Service Entrance

Does anyone have a problem with this or is it just me?


You are not alone :mrgreen:

Personally I hate seeing the SEC tied up with the downspouts, but would need to go digging thorugh codes to cite an issue.

However there is clearly no drip loop on any of the conductors whicH I would report in a heartbeat.



I agree with Gerry on all points.

Besides, it is not our job to cite code violations; that is the job of the AHJ. If this installation were done in my neck of the woods, the AJH in this case would be the electric company. They have the final say. If they permanently installed the splices (bugs) and installed an electrical meter, then they would have blessed it.

An inspector was recently sued up here for pointing out electrical “code issues” at an expensive house that had been on the market for over a year. The first real offer came in on the home, and the inspection was performed. After citing numerous electrical “code issues”, and the seller disputing them, the deal fell through.

There were no back-up offers. The buyer relied on the inspection report, and felt that code issues equalled safety issues. The seller produced the electrical inspection certificate, and certificate of occupancy. If the electrical inspector, utility company installer, and building inspector take the stand as expert witnesses, and dispute the inspector’s findings… that inspector is likely to lose.

The drip loop is in place and would work well here. The problem is that the SE cable is rubbing against the downspout and over time will develop a hole in it.

You are not a code official and should not reference a code violation. This is a safety issue and that is how you report it.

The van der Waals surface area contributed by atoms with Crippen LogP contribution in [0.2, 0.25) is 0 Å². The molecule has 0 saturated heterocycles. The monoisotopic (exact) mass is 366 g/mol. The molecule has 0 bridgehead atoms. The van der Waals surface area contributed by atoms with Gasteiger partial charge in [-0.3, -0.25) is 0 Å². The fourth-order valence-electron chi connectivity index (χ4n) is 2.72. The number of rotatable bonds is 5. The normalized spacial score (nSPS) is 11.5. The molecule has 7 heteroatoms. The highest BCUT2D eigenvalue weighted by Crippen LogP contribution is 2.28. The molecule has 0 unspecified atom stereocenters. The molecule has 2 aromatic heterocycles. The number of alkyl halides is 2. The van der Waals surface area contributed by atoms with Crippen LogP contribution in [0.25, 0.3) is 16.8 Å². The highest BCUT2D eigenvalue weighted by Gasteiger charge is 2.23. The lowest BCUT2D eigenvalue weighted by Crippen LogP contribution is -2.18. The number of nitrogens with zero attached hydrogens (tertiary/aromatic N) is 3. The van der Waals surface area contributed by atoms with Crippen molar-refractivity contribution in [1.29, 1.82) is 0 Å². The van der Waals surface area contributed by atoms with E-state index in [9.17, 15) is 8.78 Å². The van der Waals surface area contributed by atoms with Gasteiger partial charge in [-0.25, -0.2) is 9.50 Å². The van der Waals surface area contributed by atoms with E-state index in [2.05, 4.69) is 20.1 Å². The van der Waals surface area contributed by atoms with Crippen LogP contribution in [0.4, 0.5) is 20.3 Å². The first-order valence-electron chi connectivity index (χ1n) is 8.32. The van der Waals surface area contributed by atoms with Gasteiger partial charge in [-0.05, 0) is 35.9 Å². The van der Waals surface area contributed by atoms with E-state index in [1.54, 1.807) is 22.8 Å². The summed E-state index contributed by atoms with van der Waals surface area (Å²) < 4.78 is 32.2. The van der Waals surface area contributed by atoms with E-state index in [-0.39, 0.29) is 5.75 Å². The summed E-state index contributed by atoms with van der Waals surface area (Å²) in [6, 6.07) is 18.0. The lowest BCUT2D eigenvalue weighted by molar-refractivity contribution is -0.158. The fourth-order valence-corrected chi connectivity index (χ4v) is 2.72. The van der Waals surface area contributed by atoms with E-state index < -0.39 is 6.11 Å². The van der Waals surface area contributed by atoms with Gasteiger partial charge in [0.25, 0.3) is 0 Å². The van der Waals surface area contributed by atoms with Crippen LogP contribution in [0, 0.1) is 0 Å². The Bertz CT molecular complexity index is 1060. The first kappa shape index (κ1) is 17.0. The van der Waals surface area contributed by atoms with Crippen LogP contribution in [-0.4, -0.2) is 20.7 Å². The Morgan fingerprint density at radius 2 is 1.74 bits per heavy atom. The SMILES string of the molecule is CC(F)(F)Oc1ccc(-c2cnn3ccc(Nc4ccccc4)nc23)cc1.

I agree with Mr. Beaumount. :cool:

I would like to see a close up of the “weatherhead” if possible.

Looks like the siding is new, and may be the reason for the change in the point of attachment?

Code references can be given by the AHJ since HI’s don’t do code, according to some in the industry.

Pest guy,

I see a drip loop on the lower cable only. Not all three.

So in my mind, Gerry is correct.

This brings to mind a question: who is responsible for drip loops, SE cable problems, mast problems, etc. I have been told that the utility is responsible for all issues prior to the meter, but I’m not positive that is correct.

When I worked for an electrican here in MI, If an upgrade was done it was our job to replace the SE drop… that is from the split bolts to the meter. That is what I was told by the boss, I dont know if that was true but if the boss was paying you to do it…

He had two guys that did that part of the job.

Last year I found several SE cables that were not attached to the house. In one situation, my client called the municipal (Mass. electric) right there from the inspection site, to see if he could schedule them to re-install a SE cable that came loose.

The municipal had stated that they could attach it but at a cost, due to them not being responsible for anything past the street connection. They stated that the homeowner was responsible for any electrical supply cable from the street connection.

I believe the municipalities are all different as far as who is responsible for what section of the SE.

…then it becomes heat tape to melt the ice buildup:shock: :roll: …oh, NC…maybe not.

Hey, Pest Guy, why don’t you use your name like you do on other boards?

Typically, the homeowner owns everything from the bugs to the receptacle, and everything in between. The power company owns the meter, which is installed in your meter pan.

As I stated, but I used the term “street connection”. Thanks for the proper terminology Joe.

For those that do not know what a **bug **is…